Limited Grounds to Compel Non-Signatory to Arbitrate – Securities Cases From SECLaw.com

   

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MAG Portfolio Consult, GmBH vs. Merlin Biomed Advisors, LLC, No. 00-9502 (2d Cir., 10/10/01)

This is a securities dispute between two former partners in investment advisory firms (the old Merlins) which received management fees from health care investment funds. When Plaintiff relinquished its interest in the old Merlins, it did so in return for an interest in their future profits. However, management of the funds was later switched to two new advisory firms (the new Merlins) and the old Merlins’ profits were “substantially reduced.”

There was an arbitration agreement between the entities involved in the separation agreement and MAG submitted its dispute to arbitration. To compel the new Merlins to participate, it instituted this proceeding.

Suspecting that the new Merlins were formed in order to allow evasion of the agreement’s requirements (including arbitration), the Court ordered Defendants to join the ongoing proceeding.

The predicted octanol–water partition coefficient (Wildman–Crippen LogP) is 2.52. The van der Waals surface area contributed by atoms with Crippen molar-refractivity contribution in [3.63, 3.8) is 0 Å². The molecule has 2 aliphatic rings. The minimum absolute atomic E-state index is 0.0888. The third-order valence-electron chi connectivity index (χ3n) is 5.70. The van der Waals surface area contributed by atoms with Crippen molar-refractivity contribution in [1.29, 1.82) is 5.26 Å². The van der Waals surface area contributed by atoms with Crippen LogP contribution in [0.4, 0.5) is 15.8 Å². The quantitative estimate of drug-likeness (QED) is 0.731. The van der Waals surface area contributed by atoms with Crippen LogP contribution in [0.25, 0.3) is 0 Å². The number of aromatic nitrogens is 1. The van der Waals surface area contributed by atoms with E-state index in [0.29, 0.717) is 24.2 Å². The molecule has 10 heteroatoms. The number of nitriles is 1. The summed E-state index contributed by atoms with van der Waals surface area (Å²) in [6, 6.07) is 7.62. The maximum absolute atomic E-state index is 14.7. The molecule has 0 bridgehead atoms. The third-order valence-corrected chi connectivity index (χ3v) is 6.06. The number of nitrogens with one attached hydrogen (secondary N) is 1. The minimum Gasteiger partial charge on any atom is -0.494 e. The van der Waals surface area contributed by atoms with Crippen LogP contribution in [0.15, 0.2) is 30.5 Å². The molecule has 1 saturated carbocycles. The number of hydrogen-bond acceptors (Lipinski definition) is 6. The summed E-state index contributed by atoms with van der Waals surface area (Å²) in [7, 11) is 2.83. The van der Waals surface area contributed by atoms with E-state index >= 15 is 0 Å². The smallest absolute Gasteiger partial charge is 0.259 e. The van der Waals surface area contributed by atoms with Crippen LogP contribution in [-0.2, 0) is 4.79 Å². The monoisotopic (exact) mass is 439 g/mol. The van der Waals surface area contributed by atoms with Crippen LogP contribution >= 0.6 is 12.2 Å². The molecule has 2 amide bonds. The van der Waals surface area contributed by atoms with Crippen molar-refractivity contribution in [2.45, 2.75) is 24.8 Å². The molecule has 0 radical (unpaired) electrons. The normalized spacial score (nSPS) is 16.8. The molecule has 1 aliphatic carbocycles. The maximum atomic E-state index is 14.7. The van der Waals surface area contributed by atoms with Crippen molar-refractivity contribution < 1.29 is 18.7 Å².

On appeal, the Second Circuit analyzes the circumstances under which non-signatories may be bound to an arbitration agreement: (1) incorporation by reference; (2) assumption; (3) agency; (4) veil-piercing/alter ego; and (5) estoppel.

Estoppel could apply here, but it would require that the old Merlins, signatories to the agreement, be alter egos with the new Merlins. That may be so, but without that assumption, the new Merlins may simply be successful competitors who have honestly acquired the business of the old Merlins.

The Court declines, however, to follow the “alter ego” line of reasoning, because the hearing below “was very brief and involved precious little fact-finding.” It is uncertain whether the District Court actually concluded on this issue, but “our case law teaches determining whether to pierce the corporate veil is a very fact specific inquiry involving a multitude of factors.”

For this reason, the Court vacates the order compelling arbitration and remands “for an evidentiary hearing on the question of whether the corporate veil of the new Merlins should be pierced in order to compel arbitration.”


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